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Oct 04

Chris Smeaton

Edcamp: A conversation on learning

A couple of weekends ago, I had the pleasure of opening #edcampPSD at Greystone Centennial Middle School in Spruce Grove. While those who know me, understand it is easy for me to talk in front of groups, it was a little intimidating speaking in the infamous George Couros territory and having Discover Education guru Dean Shareski, lurking on the Twitter feed! I’m hoping that I was at least good enough to ensure that some future presentation won’t be called, “Why Chris Smeaton sucks!” (Inside joke- Paige & George)

Since edcamps are structured for maximum conversation between participants on self selected topics, an opening should be relatively short with some key points. It should be more similar to a TED Talk than the often dreaded “death by PowerPoint.” So my opening focused on the importance of events like Edcamps and why as teachers, we need to be always learning.

Edcamps speak to our inherent desire to always improve or hone our skills. Since they are typically held on Saturdays, when teachers should be home with family or doing their own personal business, there is a high level of commitment attached. But that commitment is also shared with intense autonomy. Participants vote with their shoes which allows for self directed opportunities. You discuss what you want to discuss; you learn what you want to learn. The Edcamp model supports the shift toward educators taking more ownership of their own professional development with the overarching goal of improved pedagogy and ultimately enhance student learning. Even the best school divisions will never be able to offer ALL to EVERYONE and so Edcamps fill a much needed void in professional learning.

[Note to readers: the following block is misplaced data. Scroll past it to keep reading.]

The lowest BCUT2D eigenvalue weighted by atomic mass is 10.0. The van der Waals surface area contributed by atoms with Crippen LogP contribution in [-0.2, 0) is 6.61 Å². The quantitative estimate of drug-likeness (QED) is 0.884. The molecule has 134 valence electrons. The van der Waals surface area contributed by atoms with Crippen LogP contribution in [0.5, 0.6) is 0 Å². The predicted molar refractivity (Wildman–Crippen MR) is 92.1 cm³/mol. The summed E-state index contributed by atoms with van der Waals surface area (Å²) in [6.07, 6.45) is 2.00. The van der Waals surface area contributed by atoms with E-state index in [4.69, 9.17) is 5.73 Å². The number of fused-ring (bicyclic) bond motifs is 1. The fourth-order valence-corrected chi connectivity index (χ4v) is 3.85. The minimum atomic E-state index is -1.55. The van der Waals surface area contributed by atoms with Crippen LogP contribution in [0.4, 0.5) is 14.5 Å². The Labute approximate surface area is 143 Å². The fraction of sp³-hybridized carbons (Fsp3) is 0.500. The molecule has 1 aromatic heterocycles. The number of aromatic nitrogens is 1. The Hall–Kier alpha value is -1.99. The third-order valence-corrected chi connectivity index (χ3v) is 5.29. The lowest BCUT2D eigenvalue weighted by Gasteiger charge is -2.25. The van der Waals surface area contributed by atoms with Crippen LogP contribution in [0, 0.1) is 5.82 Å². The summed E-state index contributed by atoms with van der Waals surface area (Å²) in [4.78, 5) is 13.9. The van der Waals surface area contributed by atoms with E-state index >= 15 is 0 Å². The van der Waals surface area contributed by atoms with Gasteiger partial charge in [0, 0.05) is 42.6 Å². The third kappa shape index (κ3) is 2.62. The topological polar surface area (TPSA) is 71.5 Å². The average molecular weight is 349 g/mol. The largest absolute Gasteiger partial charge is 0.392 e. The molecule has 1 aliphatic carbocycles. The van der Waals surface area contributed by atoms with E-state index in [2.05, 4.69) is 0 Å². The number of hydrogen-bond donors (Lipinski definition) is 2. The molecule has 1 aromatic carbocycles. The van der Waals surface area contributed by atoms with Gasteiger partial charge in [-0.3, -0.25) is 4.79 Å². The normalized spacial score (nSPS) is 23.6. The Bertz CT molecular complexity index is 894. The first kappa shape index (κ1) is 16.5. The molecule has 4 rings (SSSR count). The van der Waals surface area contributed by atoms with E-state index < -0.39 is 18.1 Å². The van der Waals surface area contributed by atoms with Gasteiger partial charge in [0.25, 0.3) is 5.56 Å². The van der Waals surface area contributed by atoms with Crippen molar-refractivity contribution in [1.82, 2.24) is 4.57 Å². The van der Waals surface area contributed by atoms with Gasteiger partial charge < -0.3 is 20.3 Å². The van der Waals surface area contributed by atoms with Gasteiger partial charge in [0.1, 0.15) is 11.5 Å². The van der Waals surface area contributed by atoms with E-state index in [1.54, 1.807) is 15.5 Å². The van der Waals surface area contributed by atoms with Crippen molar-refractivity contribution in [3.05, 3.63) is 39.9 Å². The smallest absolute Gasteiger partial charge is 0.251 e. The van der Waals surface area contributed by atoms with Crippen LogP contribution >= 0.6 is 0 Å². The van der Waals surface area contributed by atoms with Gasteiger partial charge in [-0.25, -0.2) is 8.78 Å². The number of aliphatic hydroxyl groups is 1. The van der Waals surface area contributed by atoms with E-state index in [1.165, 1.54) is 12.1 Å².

Another important aspect of edcamps is professional dialogue and the sharing of ideas, best practices and even failures and fears.  It is always amazing (but not surprising) at the wealth of knowledge shared when educators engage in professional dialogue. The depth of these conversations underpins the importance of collaboration in our schools. Education has become far too complex for any one individual and private practice should no longer be tolerated. The Edcamp mentality of sharing best practices, asking tough questions around pedagogy and mostly being engaged in continuous improvement should be commonplace in every staff room.

Finally, the Edcamp experience reminds all of us to be continual learners. Our education degree or the multitude of degrees achieved after, still do not allow ourselves as educators to be satisfied with simply being learned. Professionals seek to continually improve; for educators that means to constantly learn. Learning is not another initiative, it is something that we must always do. If not, then we will create a society so well defined by the following quote.

In times of change learners inherit the earth; while the learned find themselves beautifully equipped to deal with a world that no longer exists- Eric Hoffer

 

 

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